On January 28, 2017 the US District Court for the Eastern District of New York issued an emergency stay of removal, and because this was a class action habeas, it effectively prevented DHS from removing all Visa holders, or refugees with approved applications. This was followed by similar petitions against President Trump and various immigration agencies, filed in Virginia, Boston, Washington State, and Los Angeles.

Common theme of assertions under the law suits filed on the 28th and the 29th were violations of procedural and substantive due process rights under the Fifth Amendment, and assertions that the EO unjustifiably discriminates against Petitioner’s country of origin. Furthermore, although the EO does not literally declare a “Ban on Muslims” effectively it does, thereby making a plausible case under the equal protection component of the Due Process Clause of the Fifth Amendment, which is also a common underlying theme of said law suits. Interestingly, the Virginia Lawsuit additionally claims that the EO violates the Establishment Clause of the First Amendment to the United States Constitution by giving preference to non-Muslims.

While these law suits were percolating, and continuing onto the better part of January 29th, four other developments occurred on that day:

US government halted travel for refugees from the 7-nations;
The Canadian Prime Minister reported that he had received assurances from the US government that Canadian dual citizens traveling on Canadian passports would not be affected by the Ban, regardless of their nationality;
DHS Press Secretary Kelly issued a Press Release stating that while the EO applies to LPRs, they do qualify for an exception to the ban, and declared that “I hereby deem the entry of lawful permanent residents to be in the national interest.”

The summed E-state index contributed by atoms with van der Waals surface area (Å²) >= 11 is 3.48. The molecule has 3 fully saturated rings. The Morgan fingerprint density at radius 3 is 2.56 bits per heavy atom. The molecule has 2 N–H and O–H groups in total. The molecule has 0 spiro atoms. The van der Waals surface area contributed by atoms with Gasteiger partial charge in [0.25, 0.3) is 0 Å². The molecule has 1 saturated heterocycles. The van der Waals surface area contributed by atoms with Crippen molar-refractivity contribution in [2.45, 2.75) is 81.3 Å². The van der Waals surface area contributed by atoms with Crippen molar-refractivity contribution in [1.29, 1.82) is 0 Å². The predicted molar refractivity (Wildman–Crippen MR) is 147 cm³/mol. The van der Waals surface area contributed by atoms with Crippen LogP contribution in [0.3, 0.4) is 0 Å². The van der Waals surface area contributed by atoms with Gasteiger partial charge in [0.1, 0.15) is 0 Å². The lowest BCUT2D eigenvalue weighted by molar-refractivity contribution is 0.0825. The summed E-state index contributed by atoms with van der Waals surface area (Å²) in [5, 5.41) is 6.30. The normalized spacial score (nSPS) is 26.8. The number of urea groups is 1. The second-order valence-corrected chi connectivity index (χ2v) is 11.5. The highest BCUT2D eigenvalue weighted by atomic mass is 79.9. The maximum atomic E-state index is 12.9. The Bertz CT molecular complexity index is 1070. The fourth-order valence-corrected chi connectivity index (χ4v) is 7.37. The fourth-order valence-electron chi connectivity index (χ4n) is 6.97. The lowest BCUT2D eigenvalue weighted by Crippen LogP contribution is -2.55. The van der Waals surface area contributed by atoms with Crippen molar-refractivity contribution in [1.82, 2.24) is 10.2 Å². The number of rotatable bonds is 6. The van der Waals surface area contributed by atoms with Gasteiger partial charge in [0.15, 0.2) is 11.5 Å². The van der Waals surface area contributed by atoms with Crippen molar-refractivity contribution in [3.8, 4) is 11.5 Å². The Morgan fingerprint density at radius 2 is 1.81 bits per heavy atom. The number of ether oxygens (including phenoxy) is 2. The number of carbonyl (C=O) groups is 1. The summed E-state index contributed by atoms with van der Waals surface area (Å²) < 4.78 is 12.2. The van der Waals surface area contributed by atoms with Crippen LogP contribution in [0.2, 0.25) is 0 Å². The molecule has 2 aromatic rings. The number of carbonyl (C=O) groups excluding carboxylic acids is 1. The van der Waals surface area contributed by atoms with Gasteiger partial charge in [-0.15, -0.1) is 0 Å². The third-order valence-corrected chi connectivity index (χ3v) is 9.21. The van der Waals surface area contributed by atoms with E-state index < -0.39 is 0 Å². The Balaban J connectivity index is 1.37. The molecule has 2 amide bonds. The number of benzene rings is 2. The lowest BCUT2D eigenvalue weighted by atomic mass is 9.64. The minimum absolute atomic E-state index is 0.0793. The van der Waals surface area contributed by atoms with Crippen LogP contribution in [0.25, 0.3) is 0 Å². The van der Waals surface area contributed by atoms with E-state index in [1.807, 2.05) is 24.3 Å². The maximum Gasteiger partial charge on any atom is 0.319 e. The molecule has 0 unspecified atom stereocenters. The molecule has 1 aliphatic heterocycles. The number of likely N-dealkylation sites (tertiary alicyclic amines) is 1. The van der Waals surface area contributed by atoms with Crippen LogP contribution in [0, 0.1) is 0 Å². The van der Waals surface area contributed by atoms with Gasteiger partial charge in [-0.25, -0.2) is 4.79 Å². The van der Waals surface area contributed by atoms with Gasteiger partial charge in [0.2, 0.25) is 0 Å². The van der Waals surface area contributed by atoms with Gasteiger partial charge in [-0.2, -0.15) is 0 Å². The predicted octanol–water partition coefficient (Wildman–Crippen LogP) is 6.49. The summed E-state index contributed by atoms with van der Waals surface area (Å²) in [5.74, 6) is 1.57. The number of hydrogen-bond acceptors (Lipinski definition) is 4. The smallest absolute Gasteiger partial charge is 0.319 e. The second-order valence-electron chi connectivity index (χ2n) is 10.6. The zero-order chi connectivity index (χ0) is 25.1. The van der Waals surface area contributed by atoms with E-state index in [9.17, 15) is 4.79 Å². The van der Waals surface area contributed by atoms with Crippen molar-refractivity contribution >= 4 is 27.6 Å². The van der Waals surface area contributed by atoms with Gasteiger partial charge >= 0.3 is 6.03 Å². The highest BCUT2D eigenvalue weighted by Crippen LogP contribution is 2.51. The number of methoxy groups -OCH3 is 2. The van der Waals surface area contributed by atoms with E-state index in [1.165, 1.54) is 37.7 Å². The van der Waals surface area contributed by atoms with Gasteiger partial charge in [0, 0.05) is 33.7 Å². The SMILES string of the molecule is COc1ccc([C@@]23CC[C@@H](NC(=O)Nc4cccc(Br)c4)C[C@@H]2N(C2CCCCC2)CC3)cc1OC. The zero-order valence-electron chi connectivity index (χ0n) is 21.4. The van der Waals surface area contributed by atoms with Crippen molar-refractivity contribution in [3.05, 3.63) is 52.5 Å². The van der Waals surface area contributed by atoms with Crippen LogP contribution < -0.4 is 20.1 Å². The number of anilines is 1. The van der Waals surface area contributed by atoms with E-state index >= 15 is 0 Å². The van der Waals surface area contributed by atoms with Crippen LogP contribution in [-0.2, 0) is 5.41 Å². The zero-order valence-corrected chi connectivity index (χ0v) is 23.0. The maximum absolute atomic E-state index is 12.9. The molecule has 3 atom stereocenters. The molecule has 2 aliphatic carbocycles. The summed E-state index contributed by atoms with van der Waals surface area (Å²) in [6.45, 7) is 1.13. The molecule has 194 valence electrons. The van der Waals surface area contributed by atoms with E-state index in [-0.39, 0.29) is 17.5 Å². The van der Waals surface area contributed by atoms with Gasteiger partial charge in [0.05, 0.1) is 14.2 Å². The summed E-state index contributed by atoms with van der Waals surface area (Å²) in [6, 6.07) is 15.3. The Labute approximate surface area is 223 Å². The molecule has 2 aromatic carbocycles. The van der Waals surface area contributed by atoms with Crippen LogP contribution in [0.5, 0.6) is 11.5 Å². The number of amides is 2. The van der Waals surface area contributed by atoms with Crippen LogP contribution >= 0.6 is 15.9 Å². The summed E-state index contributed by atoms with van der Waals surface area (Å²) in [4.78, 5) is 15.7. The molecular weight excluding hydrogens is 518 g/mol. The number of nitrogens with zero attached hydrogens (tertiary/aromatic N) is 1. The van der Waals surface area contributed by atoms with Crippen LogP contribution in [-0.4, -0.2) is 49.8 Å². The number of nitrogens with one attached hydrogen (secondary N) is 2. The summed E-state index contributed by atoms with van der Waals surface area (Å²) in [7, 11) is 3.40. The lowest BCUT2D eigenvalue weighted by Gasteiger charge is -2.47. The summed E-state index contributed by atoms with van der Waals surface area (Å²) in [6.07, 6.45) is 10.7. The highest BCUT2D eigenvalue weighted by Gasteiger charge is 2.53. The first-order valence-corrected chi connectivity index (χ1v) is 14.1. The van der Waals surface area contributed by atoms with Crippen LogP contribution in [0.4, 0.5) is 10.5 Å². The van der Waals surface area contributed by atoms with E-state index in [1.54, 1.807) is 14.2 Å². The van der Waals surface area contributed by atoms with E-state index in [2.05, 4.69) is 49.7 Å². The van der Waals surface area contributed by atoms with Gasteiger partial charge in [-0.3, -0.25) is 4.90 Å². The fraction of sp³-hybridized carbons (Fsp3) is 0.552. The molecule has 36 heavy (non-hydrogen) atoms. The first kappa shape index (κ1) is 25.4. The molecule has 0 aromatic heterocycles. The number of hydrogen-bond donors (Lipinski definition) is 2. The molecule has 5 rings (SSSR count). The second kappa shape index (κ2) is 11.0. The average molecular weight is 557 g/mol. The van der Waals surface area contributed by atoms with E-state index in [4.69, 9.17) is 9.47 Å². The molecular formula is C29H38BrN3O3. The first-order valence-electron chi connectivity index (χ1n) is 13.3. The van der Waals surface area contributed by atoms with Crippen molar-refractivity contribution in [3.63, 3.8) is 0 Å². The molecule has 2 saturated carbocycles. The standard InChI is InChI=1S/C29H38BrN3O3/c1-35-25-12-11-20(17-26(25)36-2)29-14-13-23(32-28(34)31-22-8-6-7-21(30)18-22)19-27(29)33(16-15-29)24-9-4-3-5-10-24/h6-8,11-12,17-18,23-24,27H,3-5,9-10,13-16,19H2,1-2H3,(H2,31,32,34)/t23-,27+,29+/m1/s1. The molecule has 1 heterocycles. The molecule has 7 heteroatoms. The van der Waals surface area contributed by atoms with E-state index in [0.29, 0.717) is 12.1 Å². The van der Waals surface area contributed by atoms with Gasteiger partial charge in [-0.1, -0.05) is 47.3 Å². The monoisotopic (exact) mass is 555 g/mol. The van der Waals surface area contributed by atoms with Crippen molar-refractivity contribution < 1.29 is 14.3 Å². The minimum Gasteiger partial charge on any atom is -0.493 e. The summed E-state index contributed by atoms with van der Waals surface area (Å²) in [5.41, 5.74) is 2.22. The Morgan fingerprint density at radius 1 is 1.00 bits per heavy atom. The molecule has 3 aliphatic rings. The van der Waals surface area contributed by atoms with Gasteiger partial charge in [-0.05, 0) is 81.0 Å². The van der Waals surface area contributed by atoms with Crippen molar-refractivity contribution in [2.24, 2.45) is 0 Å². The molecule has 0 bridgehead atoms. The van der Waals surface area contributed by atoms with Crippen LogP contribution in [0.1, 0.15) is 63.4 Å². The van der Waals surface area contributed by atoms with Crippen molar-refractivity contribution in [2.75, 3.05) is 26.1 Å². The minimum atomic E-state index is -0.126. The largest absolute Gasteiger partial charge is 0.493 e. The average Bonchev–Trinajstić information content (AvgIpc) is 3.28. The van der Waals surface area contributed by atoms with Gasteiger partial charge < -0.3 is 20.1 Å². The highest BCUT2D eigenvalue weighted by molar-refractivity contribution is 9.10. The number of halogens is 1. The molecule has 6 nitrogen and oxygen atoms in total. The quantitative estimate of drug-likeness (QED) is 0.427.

DHS issued a summary of the EO which allows US LPRs traveling on valid I-551 to be allowed to board US bound aircrafts, and to be “assessed for exceptions at arrival ports of entry as appropriate.” Admission of these individuals is subject to national security check, and if said check is satisfactory to DHS, admission of an LPR traveling on valid I-551 is also in the national interest. However, as this DHS summary was just issued a few days ago, it remains to be seen as to how this directive will play out at ports of entry.

By January 30th US Citizens and US LPRs begin filing suits against the government.

On Monday night, United States Citizenship and Immigration Services (USCIS) suspended all pending Immigration benefits applications on behalf of nationals of the 7-nations within the United States, including petitions for asylum, adjustment of status, naturalization applications and even swearing-in ceremonies for already approved US citizenship applicants, only from these 7-nations, and as a direct result of President Trump’s Executive Order.